So what got me started on this rant, other than the fact that I sound bitter and am probably becoming a recluse?
A few weeks ago, I drowned my iPhone when a water bottle I’d thrown in my purse wasn’t closed all the way. I had to send it back to Apple for a replacement phone, and it took forever to get the new one, so I was without cellphone for about a week. And you know what? It wasn’t so bad. In fact, it was sort of great.
People who made plans with me had to stick to them. There was no texting back and forth in the hour before our meeting time with minute-to-minute updates and/or plan changing.
There was no texting while driving, which I do try to avoid. I’ll call the person back only to have them not answer the phone even though they’d texted me two seconds ago.
There was no carpal tunnel on account of thumb-typing responses to questions like “How r u?” sent to me via text.
I got to talk to people on my land line, which is great because the phone doesn’t get all hot and make you feel like you are getting brain cancer right there on the spot.
I also spent a lot of time reading, like an actual book, the kind you hold in your hands and doesn’t require batteries. I love books because I can read them in the bathtub and don’t care when they get all crinkly.
The other night, in fact, I was soaking in the tub thinking how great it would be to open the A-Frame Cafe where there’s no cell reception and we could have stacks of smart publications like The New Yorker and board games like backgammon and Scrabble and it would smell like paper and ink and coffee and we’d have all these comfy sofas and leather chairs. Fly fisherman could come in and warm up with hot tea and talk about their day on the river. And people could actually talk to one another and share stories and not have their noses in the smartphones but be where they actually are.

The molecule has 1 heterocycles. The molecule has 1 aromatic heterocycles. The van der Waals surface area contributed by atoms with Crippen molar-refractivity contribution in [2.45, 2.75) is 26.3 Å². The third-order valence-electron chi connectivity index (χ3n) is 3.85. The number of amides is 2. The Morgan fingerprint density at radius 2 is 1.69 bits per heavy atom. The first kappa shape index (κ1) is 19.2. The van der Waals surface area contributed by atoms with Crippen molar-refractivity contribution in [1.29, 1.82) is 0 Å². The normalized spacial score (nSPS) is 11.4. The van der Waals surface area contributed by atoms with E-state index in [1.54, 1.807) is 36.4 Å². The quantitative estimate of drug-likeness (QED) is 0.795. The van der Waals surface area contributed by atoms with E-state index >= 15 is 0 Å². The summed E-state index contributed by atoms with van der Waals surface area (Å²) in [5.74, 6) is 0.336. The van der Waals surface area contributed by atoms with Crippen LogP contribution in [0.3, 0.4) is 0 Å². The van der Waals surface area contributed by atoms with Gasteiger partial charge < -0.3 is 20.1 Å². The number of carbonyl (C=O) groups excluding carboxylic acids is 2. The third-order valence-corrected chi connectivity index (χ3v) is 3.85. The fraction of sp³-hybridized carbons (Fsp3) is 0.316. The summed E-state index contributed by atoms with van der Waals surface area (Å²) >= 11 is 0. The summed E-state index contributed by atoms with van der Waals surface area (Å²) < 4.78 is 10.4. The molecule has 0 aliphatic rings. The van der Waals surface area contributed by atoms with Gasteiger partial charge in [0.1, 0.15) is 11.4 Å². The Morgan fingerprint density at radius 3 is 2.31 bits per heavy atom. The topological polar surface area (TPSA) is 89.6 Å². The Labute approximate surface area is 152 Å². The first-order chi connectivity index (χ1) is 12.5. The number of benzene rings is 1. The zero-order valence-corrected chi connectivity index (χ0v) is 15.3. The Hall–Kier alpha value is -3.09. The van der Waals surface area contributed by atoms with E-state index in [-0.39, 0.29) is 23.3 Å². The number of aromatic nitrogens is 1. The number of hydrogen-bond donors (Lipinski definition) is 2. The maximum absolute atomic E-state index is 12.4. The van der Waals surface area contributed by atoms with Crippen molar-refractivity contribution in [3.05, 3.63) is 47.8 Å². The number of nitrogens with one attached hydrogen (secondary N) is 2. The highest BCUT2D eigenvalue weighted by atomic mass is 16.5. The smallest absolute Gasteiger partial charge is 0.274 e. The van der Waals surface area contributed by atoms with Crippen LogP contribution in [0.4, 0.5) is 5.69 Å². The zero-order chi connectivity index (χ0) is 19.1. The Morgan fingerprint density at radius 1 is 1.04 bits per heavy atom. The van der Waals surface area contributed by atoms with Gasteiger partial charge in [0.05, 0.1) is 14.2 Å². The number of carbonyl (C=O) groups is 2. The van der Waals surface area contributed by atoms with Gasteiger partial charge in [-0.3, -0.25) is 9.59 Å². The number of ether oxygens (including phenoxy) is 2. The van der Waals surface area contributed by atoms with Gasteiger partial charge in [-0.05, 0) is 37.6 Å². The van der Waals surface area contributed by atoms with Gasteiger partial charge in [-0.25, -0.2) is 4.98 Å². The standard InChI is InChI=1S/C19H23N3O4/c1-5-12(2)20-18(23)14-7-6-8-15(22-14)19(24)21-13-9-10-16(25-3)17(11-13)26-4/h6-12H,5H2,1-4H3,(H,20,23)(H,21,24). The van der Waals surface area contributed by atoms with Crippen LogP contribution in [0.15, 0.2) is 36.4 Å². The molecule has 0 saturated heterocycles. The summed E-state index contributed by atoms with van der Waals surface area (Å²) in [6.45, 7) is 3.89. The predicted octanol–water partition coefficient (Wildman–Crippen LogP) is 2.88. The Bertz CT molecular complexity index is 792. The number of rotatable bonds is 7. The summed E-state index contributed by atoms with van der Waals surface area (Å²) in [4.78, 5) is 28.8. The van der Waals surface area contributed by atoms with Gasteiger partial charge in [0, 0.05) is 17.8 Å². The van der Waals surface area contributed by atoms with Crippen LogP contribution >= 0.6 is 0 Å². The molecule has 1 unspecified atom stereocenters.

I’m sure that would all be fine and great until everyone would keep asking, “Excuse me, can you please give me the password to the wireless network?”
The Princess checked Facebook like eight times while writing this column. Follow me on Twitter @aspenprincess.
Support Local Journalism
Support Local Journalism
Readers around Aspen and Snowmass Village make the Aspen Times’ work possible. Your financial contribution supports our efforts to deliver quality, locally relevant journalism.
Now more than ever, your support is critical to help us keep our community informed about the evolving coronavirus pandemic and the impact it is having locally. Every contribution, however large or small, will make a difference.
Each donation will be used exclusively for the development and creation of increased news coverage.
Start a dialogue, stay on topic and be civil.
If you don't follow the rules, your comment may be deleted.
User Legend: Moderator Trusted User
Certainly there is no replacing the voice Paul Andersen brought to the Times’ op-ed pages. For the next year, though, we’re going to use the Monday spot to bring some of the voices of our newsroom to these pages.